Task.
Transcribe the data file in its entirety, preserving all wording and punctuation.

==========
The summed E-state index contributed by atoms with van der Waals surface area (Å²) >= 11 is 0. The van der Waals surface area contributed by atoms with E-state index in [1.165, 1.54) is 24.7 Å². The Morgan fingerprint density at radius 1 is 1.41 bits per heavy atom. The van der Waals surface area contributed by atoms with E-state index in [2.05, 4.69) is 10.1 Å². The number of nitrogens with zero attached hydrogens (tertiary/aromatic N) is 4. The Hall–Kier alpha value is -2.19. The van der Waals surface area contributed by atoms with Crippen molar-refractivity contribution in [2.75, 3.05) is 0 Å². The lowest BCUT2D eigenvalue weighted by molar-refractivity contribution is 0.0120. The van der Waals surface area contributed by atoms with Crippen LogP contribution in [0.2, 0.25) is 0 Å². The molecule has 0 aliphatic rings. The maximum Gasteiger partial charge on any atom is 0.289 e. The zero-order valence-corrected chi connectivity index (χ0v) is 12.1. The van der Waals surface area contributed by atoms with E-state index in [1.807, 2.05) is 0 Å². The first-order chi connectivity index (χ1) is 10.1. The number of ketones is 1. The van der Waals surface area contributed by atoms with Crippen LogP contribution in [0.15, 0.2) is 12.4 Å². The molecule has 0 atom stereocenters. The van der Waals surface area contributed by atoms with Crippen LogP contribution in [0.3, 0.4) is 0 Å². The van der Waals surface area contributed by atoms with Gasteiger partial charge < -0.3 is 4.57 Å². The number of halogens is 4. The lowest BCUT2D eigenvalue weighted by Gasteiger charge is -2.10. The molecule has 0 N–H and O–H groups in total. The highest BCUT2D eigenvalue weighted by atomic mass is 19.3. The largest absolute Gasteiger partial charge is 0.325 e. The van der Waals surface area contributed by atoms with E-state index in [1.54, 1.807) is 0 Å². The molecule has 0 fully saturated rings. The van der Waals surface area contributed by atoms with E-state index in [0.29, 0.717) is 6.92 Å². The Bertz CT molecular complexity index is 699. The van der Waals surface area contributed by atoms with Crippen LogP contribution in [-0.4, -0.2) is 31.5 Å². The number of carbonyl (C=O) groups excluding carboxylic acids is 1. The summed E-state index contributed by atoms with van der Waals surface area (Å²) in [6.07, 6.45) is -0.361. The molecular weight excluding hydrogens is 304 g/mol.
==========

The summed E-state index contributed by atoms with van der Waals surface area (Å²) >= 11 is 0. The van der Waals surface area contributed by atoms with E-state index in [1.165, 1.54) is 24.7 Å². The Morgan fingerprint density at radius 1 is 1.41 bits per heavy atom. The van der Waals surface area contributed by atoms with E-state index in [2.05, 4.69) is 10.1 Å². The number of nitrogens with zero attached hydrogens (tertiary/aromatic N) is 4. The Hall–Kier alpha value is -2.19. The van der Waals surface area contributed by atoms with Crippen molar-refractivity contribution in [2.75, 3.05) is 0 Å². The lowest BCUT2D eigenvalue weighted by molar-refractivity contribution is 0.0120. The van der Waals surface area contributed by atoms with Crippen LogP contribution in [0.2, 0.25) is 0 Å². The molecule has 0 aliphatic rings. The maximum Gasteiger partial charge on any atom is 0.289 e. The zero-order valence-corrected chi connectivity index (χ0v) is 12.1. The van der Waals surface area contributed by atoms with E-state index in [1.807, 2.05) is 0 Å². The first-order chi connectivity index (χ1) is 10.1. The number of ketones is 1. The van der Waals surface area contributed by atoms with Crippen LogP contribution in [0.15, 0.2) is 12.4 Å². The molecule has 0 atom stereocenters. The van der Waals surface area contributed by atoms with Crippen LogP contribution in [0.3, 0.4) is 0 Å². The van der Waals surface area contributed by atoms with Gasteiger partial charge < -0.3 is 4.57 Å². The number of halogens is 4. The lowest BCUT2D eigenvalue weighted by Gasteiger charge is -2.10. The molecule has 0 N–H and O–H groups in total. The highest BCUT2D eigenvalue weighted by atomic mass is 19.3. The largest absolute Gasteiger partial charge is 0.325 e. The van der Waals surface area contributed by atoms with E-state index in [1.54, 1.807) is 0 Å². The molecule has 0 fully saturated rings. The van der Waals surface area contributed by atoms with E-state index in [0.29, 0.717) is 6.92 Å². The Bertz CT molecular complexity index is 699. The van der Waals surface area contributed by atoms with Crippen LogP contribution in [-0.4, -0.2) is 31.5 Å². The number of carbonyl (C=O) groups excluding carboxylic acids is 1. The summed E-state index contributed by atoms with van der Waals surface area (Å²) in [6.07, 6.45) is -0.361. The molecular weight excluding hydrogens is 304 g/mol.